Multiple choice answers can be listed alphabetically if one-word answers
Your summative assessment should contain information and learning from the following assessments throughout the course. (page 123 of Staff Handout)
- Knowledge and Understanding
- Thinking and Inquiry/Problem Solving
- Application and Making Connections
You may want to weight your categories based on how coursework was weighted.
Course marks are separated accordingly: 70% is unit work 30% culminating unit/summative assessment
Questions should feature marks beside them so that students understand how many marks each question is worth and this will assist you when marking later.
How to Prepare Students to Write a Summative Assessment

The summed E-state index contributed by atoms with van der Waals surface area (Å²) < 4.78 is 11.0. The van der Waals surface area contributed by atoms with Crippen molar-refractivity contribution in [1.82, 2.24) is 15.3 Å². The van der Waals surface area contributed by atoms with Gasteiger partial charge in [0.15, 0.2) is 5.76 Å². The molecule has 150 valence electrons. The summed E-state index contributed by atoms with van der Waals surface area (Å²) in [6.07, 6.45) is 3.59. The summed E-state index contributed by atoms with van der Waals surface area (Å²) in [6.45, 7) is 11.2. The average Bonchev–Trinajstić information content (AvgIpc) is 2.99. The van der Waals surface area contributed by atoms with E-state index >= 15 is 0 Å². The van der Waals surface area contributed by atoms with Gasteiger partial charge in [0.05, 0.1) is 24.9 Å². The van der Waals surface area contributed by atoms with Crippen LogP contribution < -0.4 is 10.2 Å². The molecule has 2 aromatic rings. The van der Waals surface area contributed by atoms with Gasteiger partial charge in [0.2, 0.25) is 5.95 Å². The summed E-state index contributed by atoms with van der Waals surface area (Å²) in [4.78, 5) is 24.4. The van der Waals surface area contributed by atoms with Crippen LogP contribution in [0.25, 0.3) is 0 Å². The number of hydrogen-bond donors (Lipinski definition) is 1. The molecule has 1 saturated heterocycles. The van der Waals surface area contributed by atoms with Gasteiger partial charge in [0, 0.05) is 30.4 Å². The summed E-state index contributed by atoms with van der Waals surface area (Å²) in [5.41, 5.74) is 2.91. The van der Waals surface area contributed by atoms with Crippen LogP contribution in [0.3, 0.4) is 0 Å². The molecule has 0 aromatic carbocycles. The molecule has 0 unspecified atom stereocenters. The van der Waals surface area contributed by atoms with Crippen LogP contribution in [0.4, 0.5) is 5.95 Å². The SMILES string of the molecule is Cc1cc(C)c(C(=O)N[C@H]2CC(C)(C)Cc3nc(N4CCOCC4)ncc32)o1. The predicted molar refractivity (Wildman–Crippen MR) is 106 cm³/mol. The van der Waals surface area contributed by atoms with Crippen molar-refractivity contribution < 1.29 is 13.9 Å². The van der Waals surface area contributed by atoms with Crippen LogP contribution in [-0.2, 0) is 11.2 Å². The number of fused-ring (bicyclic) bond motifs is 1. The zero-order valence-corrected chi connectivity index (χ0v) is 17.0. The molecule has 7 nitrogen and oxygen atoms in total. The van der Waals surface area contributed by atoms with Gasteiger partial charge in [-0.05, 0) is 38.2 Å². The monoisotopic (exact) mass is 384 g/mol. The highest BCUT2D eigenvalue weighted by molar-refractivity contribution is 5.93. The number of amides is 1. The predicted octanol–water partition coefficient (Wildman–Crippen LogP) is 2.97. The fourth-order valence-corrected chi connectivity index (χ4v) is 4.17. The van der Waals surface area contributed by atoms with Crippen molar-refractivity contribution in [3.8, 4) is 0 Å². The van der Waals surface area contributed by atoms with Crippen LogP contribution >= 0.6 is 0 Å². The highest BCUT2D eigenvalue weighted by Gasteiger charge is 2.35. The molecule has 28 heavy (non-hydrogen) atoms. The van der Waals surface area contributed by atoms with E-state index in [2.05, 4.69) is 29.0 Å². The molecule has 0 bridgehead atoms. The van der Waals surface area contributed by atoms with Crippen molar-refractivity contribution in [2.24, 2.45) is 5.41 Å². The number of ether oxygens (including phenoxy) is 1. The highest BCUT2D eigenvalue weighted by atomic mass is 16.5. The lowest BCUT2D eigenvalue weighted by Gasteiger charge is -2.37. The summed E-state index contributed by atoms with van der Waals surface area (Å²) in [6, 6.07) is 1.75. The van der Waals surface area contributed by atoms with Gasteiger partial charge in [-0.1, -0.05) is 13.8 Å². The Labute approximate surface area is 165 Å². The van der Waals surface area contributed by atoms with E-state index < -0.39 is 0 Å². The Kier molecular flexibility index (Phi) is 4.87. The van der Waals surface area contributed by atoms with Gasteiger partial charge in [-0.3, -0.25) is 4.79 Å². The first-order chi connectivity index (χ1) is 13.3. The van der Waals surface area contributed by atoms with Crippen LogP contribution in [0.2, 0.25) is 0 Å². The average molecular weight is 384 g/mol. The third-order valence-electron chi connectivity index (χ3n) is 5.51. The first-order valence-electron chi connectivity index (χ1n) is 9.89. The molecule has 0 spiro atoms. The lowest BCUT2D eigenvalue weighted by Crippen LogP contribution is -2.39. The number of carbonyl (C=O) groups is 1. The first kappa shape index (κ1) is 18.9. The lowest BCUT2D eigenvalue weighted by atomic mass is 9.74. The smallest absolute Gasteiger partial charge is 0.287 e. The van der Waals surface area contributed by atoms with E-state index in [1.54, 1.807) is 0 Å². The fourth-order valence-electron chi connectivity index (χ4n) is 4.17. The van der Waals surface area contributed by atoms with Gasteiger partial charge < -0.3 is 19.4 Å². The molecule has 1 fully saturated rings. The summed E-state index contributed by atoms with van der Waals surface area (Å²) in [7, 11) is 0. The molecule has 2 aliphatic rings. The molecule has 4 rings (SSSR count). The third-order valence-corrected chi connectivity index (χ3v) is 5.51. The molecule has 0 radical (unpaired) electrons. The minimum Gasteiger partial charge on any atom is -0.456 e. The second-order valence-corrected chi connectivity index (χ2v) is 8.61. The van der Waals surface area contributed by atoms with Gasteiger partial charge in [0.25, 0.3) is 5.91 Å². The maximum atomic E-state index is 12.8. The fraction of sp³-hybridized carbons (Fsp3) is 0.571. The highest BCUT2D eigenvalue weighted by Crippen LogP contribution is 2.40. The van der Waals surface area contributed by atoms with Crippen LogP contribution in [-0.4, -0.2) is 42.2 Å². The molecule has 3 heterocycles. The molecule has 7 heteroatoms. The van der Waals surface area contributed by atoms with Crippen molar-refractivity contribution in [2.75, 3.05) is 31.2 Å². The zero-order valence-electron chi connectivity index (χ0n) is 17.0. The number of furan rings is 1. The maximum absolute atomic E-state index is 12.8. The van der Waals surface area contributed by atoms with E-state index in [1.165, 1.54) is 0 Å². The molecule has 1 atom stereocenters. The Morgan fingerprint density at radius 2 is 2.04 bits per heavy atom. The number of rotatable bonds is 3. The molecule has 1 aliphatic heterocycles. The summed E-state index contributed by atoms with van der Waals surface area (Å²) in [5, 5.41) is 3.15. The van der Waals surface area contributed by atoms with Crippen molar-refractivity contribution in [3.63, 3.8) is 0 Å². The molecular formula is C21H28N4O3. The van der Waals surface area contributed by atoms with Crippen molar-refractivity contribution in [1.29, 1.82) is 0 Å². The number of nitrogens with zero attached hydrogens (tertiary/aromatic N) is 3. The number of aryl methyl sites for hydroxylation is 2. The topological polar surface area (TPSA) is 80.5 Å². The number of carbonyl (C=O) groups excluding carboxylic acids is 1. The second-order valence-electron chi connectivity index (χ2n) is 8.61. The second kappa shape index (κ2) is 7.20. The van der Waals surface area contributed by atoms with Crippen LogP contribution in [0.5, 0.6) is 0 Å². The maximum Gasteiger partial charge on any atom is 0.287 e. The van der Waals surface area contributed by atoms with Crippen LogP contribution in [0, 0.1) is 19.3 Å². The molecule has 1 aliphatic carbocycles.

Students do not always have to complete questions in the order they are listed on the exam. Some may do better with certain types of questions and may choose to do those questions first.
Encourage students to attempt answers that they do not know. Any mark is better than no mark.
How to Mark a Summative Assessment
When creating the exam, assign marks with codes that correspond to the categories for ease of marking.
Multiple Choice questions are easier to mark and you can get assistance with this.
How Provide Feedback to a Student on Their Summative Assessment
Many students have had negative assessment experience. Going over the assessment with students and providing strategies for future assessments helps students succeed at the assessment process. This meeting also provides closure to the course.
An exit interview will allow students the opportunity to voice the positive and negative experiences in the course and provides the teacher will valuable feedback for future teaching.
To add a resource, please contact David.